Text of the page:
Involving people in planning as a route to changing their own behaviours

There are eight Equally Well test sites across Scotland covering Equally Well priorities and sponsored by the Scottish Government. The Dundee Equally Well test site aims to improve community mental wellbeing and is centred on the development of services, with the mental health improvement logic model at its core. Sheila McMahon is Equally Well Lead Officer for the Dundee Healthy Living Initiative.

With focus on improving the mental wellbeing of a disadvantaged community, Sheila wanted to find out the views of Stobswell residents before developing the test site's work. A team of local service providers was engaged from the outset. It established a working group to develop tools to carry out community engagement in partnership with the test site.

The local service providers played a crucial role in gaining ‘buy in’ to the process, enabling first-hand views of people in Stobswell to be heard on factors affecting mental wellbeing.

Sheila explains, ‘We spent six months developing and implementing the process, indicators and tools, and creating a questionnaire so we could compare data locally and nationally. Discussions were held to encourage people to talk about how living in Stobswell impacted on mental wellbeing.’

Lynne Friedli, mental health promotion specialist and test site mentor, presented a report, findings and evidence on influences on mental wellbeing at a series of logic model workshops for stakeholders. ‘We worked hard to make sure that the logic model approach wasn’t scary,’ states Sheila. ‘We wanted to make clear the outcomes framework is based on best evidence for mental wellbeing.’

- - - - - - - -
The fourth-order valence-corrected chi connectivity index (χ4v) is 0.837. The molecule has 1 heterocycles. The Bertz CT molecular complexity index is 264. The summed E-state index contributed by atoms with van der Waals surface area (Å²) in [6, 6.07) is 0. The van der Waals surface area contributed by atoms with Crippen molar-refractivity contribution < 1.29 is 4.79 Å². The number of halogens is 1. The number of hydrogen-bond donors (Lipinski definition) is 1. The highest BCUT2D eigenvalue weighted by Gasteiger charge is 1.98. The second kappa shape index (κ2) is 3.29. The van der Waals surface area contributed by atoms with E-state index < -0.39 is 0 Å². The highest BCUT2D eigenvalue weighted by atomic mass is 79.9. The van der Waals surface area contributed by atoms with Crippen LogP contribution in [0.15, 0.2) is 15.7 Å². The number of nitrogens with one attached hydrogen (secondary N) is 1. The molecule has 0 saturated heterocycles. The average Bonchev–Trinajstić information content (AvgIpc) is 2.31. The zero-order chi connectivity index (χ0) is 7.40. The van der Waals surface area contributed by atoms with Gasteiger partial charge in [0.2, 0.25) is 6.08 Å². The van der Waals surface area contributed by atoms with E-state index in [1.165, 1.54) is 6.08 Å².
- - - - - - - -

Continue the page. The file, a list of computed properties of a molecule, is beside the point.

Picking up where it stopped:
Impact and results

Feedback on the engagement process was presented to a range of partners including Dundee City Council and the Single Outcome Agreement Partnership. From the findings from the engagement process, a programme was developed.

Sheila explains, ‘We asked people ‘we now know what makes a difference, can your organisation do anything about it?’ Some stakeholders met with other organisations they’d never worked with before, some asked for help reaching people and looking at different approaches.

‘The test site is a process to build capacity and change behaviours, if that’s necessary. The project shows that, when you involve people and give the opportunity to reflect on what and how they do it, this can change behaviours. If all the organisations behave a little differently to clients experiencing poor mental health, it could be hugely influential.’

Wider implications for learning and workforce development

By involving people in the logic modelling and planning sessions they had the opportunity to reflect on and adapt their own practice and behaviours. The logic-modelling activity is in itself a learning activity and impacts on the knowledge, skills and attitudes of those involved. More evidence of how this translates into behaviour change would continue to build confidence in this approach.


Information on logic models Equally Well test sites


Sheila McMahon, Team Leader (Strategic Development)/Equally Well Lead Officer, Dundee Healthy Living Initiative. 01382 435852